Peso slightly recovers but remains at seven-year low

By: - Reporter / @bendeveraINQ
/ 08:06 PM September 27, 2016
Peso-dollar exchange rate (INQUIRER FILE PHOTO)

Peso-dollar exchange rate (INQUIRER FILE PHOTO)

MANILA — The peso on Tuesday slightly recovered and gained eight centavos to close at 48.17:$1 from Monday’s 48.25:$1.

The domestic currency, however, remained at a seven-year low, still the weakest since Sept. 15, 2009’s close of 48.335:$1.


At the Philippine Dealing System, the peso hit an intraday low of 48.405:$1 and a high of 48.18:$1 after opening at 48.35:$1.

The total volume traded dropped to $568.1 million from $758.5 million last Monday.


Bank of the Philippine Islands associate economist Nicholas Antonio T. Mapa noted that the peso-dollar pair was trading higher in the morning session, averaging at 48.265:$1, as “sustained foreign outflows which weighed on the Philippine Stock Exchange (down 0.98 percent) dragged on the peso as well, while corporate demand, given the timing of the end-month, exacerbated the peso’s weakness.”

“Towards the end of the session, traders booked gains from long-US dollar positions while some dealers remained wary of BSP’s possible presence in the foreign exchange market to smooth out the depreciation trend and weed out speculative trades,” Mapa added.

For Bangko Sentral ng Pilipinas (BSP) Deputy Governor Diwa C. Guinigundo, “right now, we see that negative market sentiment dominates the forex market in the Philippines.”

“We see that the country’s strong macroeconomic fundamentals have never changed, they have remained stable and robust. But because of perceived risks which may not really be justified and continuing uncertainty about the unknown  in the calculus of forex traders, they have embraced negative sentiment rather than focus on fundamentals. Not even the real interest rate differentials which are rather manageable could justify the sharp fall of the peso except the negative perception of the market,” Guinigundo said in a text message to reporters late Monday.

On the other hand, Budget Secretary Benjamin E. Diokno told reporters on the sidelines of the Makati Business Club’s annual meeting Tuesday that he was not worried about the peso’s decline against the greenback, and was “comfortable” with the present forex level.

“If you compare the depreciation of the peso relative to other currencies, it’s really not that bad. The weakening of the peso is the reflection of the strengthening of the dollar. And that is because of the possible [rate] adjustment of the Fed,” Diokno said.

“Remember at one point, we hit 55:$1? And nothing happened to us,” he added.


Also, Diokno noted that “the real winners here in the peso depreciation are overseas Filipino workers’ (OFW) remittances, the families of OFWs and the exporters” who get more peso value for their dollars.

“And, of course, the losers were those fond of imported goods,” Diokno pointed out.

In a speech at the Philippine Investment Conference also on Tuesday, Monetary Board member Valentin A. Araneta said he thought that “rising interest rates in the US would be a good sign at this stage because it confirms that the world’s biggest economy and a major trading partner of the Philippines is robust and that by raising the interest rates it means that the monetary authorities are confident of achieving their inflation targets.”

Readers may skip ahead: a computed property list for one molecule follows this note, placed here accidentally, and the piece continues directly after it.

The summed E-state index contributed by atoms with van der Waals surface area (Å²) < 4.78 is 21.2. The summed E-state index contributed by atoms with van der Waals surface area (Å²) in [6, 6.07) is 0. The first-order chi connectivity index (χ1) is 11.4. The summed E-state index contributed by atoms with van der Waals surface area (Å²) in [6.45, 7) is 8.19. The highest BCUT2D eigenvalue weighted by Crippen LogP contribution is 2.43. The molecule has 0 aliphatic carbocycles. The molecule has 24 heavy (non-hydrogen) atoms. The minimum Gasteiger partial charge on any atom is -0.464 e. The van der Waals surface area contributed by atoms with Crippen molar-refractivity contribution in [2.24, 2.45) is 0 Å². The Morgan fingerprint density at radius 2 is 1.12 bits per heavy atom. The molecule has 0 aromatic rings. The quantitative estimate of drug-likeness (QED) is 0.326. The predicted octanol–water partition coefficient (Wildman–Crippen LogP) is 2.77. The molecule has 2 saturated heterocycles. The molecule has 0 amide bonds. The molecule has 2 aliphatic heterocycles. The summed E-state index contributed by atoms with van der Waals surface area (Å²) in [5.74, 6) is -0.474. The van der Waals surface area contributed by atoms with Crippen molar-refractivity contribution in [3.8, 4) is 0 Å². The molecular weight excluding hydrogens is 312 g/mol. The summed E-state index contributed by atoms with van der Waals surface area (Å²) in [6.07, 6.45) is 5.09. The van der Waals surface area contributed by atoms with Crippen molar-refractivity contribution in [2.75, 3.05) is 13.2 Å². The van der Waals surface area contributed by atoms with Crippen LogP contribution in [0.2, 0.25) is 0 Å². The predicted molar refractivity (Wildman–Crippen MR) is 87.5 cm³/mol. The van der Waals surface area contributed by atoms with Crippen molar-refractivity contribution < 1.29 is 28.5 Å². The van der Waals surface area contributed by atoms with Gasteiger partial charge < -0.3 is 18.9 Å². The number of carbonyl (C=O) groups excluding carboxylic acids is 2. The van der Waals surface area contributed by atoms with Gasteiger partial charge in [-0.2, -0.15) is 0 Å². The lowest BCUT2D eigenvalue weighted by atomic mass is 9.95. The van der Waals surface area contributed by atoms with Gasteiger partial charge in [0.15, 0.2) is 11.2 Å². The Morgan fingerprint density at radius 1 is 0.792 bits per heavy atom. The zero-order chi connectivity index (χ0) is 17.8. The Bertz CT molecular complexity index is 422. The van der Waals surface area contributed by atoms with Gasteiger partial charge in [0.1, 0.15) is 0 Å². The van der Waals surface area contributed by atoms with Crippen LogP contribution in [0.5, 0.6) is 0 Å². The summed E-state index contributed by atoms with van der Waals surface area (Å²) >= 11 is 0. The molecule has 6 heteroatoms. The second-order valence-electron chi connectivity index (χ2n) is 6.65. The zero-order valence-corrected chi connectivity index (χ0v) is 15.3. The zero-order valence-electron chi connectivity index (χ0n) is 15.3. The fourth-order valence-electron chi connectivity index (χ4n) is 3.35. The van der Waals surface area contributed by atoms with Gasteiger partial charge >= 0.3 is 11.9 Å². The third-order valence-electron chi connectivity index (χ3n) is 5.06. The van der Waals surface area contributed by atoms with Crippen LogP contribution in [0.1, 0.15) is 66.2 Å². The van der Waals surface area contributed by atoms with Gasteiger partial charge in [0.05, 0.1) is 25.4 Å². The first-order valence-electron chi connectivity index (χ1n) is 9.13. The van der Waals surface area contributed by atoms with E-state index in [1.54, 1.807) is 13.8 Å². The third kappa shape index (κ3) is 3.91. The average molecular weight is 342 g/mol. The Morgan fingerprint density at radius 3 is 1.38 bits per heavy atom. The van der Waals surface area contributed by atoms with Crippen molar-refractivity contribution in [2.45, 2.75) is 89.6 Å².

“It also means increases in investment, output, revenues, employment and imports of goods and services from its trading partners. However, we know that adjustment shocks will have to be absorbed because of the huge amount of fickle portfolio capital sloshing around the global financial markets searching for yield, which will go back to the US markets if and when the interest rates there go up,” Valentin further explained.

In the case of the Philippines, Valentin said the economy has displayed “strong fundamentals that position it well to weather stresses emanating from policy adjustments among its trading partners.”

“The opportunities for growth and development are there beneath the noise. Look at the long term trend line amidst the diverging cyclical movements and even any black swan events. Secular growth as against the cyclical. Remember that we have enjoyed real growth even during the nadir of the great recession of 2008-2009,” Valentin noted.

For the rest of the week, Metrobank Research sees the peso trading within the 47-48.5:$1 range, “with the BSP present to smoothen volatility.”

“The peso continues to underperform despite the Fed not hiking rates this month and releasing a dovish dot plot. Some exhaustion is beginning to surface however, as US dollar-peso pair has been stalling ahead of 48:$1, with the offshore premium dwindling as well. Agent banks continue to intervene on top, but it is yet to be seen if they will be firm at the current year’s high of 48:$1. Corporate demand is expected to continue this week,” Metrobank Research said in a note to clients.  SFM

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TAGS: Bangko Sentral ng Pilipinas, Bank of the Philippine Islands, Benjamin Diokno, BSP, BSP Deputy Governor Diwa C. Gunigundo, Budget Secretary Benjamin Diokno, business, Currency, DBM, department of budget and management, Diwa C. Gunigundo, dollar, Economy, exporters, exports, Features, Finance, foreign exchange, Global Nation, importers, imports, Metrobank Research, Monetary Board, nation, Nicholas Antonio T. Mapa, OFW, OFW remittances, Overseas Filipino workers, peso, peso dollar exchange, peso vs dollar, Philippine Dealing System, Valentin Araneta
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